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Washington update for 8/9/2019 - SBP/DIC Offset Update

SBP/DIC Offset Update -- More Members Cosponsor bills than ever before

TREA continues to support efforts and urges Congress to pass legislation to allow military retiree survivors to receive full Survivor Benefit Plan benefits. H.R. 553 (352 cosponsors) in the House and S. 622 (75 cosponsors) in the Senate would end the deduction of Survivor Benefit Plan (SBP) annuities from Dependency and Indemnity Compensation (DIC) paid to survivors of fallen service members, also known as the "widows tax."

The SBP law includes a dollar-for-dollar offset of DIC from SBP, called the SBP/DIC offset, for surviving spouses of retired service members who voluntarily participated in the insurance annuity program, paid premiums, and then died of a service-connected issue. Post-9/11 active duty surviving spouses also are impacted. The offset affects more than 60,000 military surviving spouses. 

National Defense Authorization Act (NDAA) The Senate passed S. 1790, its version of the National Defense Authorization Act without the SBP/DIC provisions. The House passed its version, H.R. 2500 with the SBP/DIC offset elimination provisions. Differences will be resolved in a House/Senate Conference Committee in September.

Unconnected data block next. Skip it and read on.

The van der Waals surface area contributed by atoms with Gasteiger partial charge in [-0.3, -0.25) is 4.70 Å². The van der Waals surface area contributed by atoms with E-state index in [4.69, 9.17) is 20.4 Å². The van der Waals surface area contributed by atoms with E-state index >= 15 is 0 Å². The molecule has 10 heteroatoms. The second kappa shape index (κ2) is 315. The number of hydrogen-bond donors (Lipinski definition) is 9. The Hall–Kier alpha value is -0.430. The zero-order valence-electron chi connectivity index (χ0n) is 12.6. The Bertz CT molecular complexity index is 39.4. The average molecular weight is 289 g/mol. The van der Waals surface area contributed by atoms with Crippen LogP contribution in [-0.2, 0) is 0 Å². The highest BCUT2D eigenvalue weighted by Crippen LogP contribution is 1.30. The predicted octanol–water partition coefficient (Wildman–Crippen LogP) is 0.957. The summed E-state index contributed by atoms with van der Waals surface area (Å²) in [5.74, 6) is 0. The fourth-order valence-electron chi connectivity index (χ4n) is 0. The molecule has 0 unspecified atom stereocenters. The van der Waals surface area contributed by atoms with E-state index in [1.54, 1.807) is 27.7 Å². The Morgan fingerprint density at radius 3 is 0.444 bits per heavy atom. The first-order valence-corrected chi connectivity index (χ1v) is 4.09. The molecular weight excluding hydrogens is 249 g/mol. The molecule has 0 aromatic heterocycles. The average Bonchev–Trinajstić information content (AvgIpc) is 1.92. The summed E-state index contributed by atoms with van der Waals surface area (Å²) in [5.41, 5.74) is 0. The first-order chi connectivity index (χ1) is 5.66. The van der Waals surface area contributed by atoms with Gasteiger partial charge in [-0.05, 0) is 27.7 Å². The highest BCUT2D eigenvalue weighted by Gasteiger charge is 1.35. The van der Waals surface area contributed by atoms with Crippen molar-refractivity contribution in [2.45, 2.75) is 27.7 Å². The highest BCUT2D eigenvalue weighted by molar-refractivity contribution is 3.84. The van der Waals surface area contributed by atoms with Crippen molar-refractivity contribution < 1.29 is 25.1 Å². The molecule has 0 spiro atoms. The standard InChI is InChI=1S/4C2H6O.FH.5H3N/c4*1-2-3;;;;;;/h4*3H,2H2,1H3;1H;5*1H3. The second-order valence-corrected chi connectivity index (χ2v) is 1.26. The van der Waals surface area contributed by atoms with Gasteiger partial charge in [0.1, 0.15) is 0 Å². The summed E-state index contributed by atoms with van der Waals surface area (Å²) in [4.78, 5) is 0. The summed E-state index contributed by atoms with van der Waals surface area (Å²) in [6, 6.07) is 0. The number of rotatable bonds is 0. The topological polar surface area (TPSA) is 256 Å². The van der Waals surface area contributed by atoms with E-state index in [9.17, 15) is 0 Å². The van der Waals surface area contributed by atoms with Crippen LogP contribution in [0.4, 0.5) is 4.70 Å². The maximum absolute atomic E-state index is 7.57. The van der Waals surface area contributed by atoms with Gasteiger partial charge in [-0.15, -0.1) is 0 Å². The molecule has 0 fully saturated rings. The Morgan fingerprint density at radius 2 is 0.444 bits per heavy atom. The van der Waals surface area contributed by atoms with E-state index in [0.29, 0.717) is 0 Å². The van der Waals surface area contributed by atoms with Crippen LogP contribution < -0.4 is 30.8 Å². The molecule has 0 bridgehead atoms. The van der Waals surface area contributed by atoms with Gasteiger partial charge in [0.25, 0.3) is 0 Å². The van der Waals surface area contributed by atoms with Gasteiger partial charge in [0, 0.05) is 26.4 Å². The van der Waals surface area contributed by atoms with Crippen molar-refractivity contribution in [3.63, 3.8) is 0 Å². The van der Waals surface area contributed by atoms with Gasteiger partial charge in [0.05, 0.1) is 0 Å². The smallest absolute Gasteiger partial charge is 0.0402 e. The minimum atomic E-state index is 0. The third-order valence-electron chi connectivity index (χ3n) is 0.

TREA Members we need your help – The House version of the NDAA includes the offset elimination – the Senate version does not contain the provision.

It is urgent that you Contact your Senators – and urge them to support and retain the House NDAA provisions eliminating the SBP/DIC offset.  Please contact them now!!

 

President Signs two-year Government Spending and National Debt Limit Bill

The President signed a two-year bipartisan agreement to hike government spending and extend the national debt limit, bringing months of talks to prevent a U.S. default. But this year’s budget work still isn’t finished, with senators lacking any of the 12 appropriations bills that must be passed by Sept. 30 to avert another government shutdown.

The legislation extends the debt limit until after the 2020 election and authorizes additional federal spending. The Senate passed the legislation by a 67-28 margin, a week after the House voted 284-149 to support it.

The measure suspends the U.S. debt limit through July 31, 2021, eliminating the risk of a default until then. It also sets budget caps for two years that will allow $324 billion in additional domestic and defense funding above current spending cap levels.

Congress will still need to pass spending bills in September adhering to the new $1.3 trillion spending cap to avoid another federal shutdown when the next fiscal year begins Oct. 1. The House already passed 10 of 12 appropriations bills, including those that fund the Departments of Defense and Veterans Affairs. The Senate has not completed action on any of its 12 spending bills, so a short-term measure extending current funding is likely, for at least some government agencies.

TREA members contact your Senators and urge them to complete action of the 12 appropriations bills and highlight the need to adequately fund the Departments of Defense and Veterans Affairs,

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